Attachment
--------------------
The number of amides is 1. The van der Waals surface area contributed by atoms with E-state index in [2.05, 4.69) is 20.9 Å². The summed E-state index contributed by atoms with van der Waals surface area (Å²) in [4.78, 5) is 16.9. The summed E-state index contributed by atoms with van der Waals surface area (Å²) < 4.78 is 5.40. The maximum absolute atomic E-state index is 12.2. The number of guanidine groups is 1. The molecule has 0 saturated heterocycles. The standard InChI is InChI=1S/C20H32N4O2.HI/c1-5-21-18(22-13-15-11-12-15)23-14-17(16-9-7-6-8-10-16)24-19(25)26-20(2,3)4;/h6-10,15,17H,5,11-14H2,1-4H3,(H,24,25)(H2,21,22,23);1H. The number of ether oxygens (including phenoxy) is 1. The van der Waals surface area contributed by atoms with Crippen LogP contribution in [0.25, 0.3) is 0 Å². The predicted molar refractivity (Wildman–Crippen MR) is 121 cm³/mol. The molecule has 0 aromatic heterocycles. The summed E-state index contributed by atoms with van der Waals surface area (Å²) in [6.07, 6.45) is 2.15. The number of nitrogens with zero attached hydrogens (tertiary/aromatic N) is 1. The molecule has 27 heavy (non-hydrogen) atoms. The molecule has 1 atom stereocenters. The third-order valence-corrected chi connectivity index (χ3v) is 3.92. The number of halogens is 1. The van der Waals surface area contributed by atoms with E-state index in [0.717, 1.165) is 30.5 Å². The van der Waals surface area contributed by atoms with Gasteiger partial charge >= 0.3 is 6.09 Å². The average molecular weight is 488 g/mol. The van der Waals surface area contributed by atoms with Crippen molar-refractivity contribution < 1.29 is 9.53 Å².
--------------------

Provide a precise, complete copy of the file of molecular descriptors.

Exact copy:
The number of amides is 1. The van der Waals surface area contributed by atoms with E-state index in [2.05, 4.69) is 20.9 Å². The summed E-state index contributed by atoms with van der Waals surface area (Å²) in [4.78, 5) is 16.9. The summed E-state index contributed by atoms with van der Waals surface area (Å²) < 4.78 is 5.40. The maximum absolute atomic E-state index is 12.2. The number of guanidine groups is 1. The molecule has 0 saturated heterocycles. The standard InChI is InChI=1S/C20H32N4O2.HI/c1-5-21-18(22-13-15-11-12-15)23-14-17(16-9-7-6-8-10-16)24-19(25)26-20(2,3)4;/h6-10,15,17H,5,11-14H2,1-4H3,(H,24,25)(H2,21,22,23);1H. The number of ether oxygens (including phenoxy) is 1. The van der Waals surface area contributed by atoms with Crippen LogP contribution in [0.25, 0.3) is 0 Å². The predicted molar refractivity (Wildman–Crippen MR) is 121 cm³/mol. The molecule has 0 aromatic heterocycles. The summed E-state index contributed by atoms with van der Waals surface area (Å²) in [6.07, 6.45) is 2.15. The number of nitrogens with zero attached hydrogens (tertiary/aromatic N) is 1. The molecule has 27 heavy (non-hydrogen) atoms. The molecule has 1 atom stereocenters. The third-order valence-corrected chi connectivity index (χ3v) is 3.92. The number of halogens is 1. The van der Waals surface area contributed by atoms with E-state index in [0.717, 1.165) is 30.5 Å². The van der Waals surface area contributed by atoms with Gasteiger partial charge >= 0.3 is 6.09 Å². The average molecular weight is 488 g/mol. The van der Waals surface area contributed by atoms with Crippen molar-refractivity contribution < 1.29 is 9.53 Å².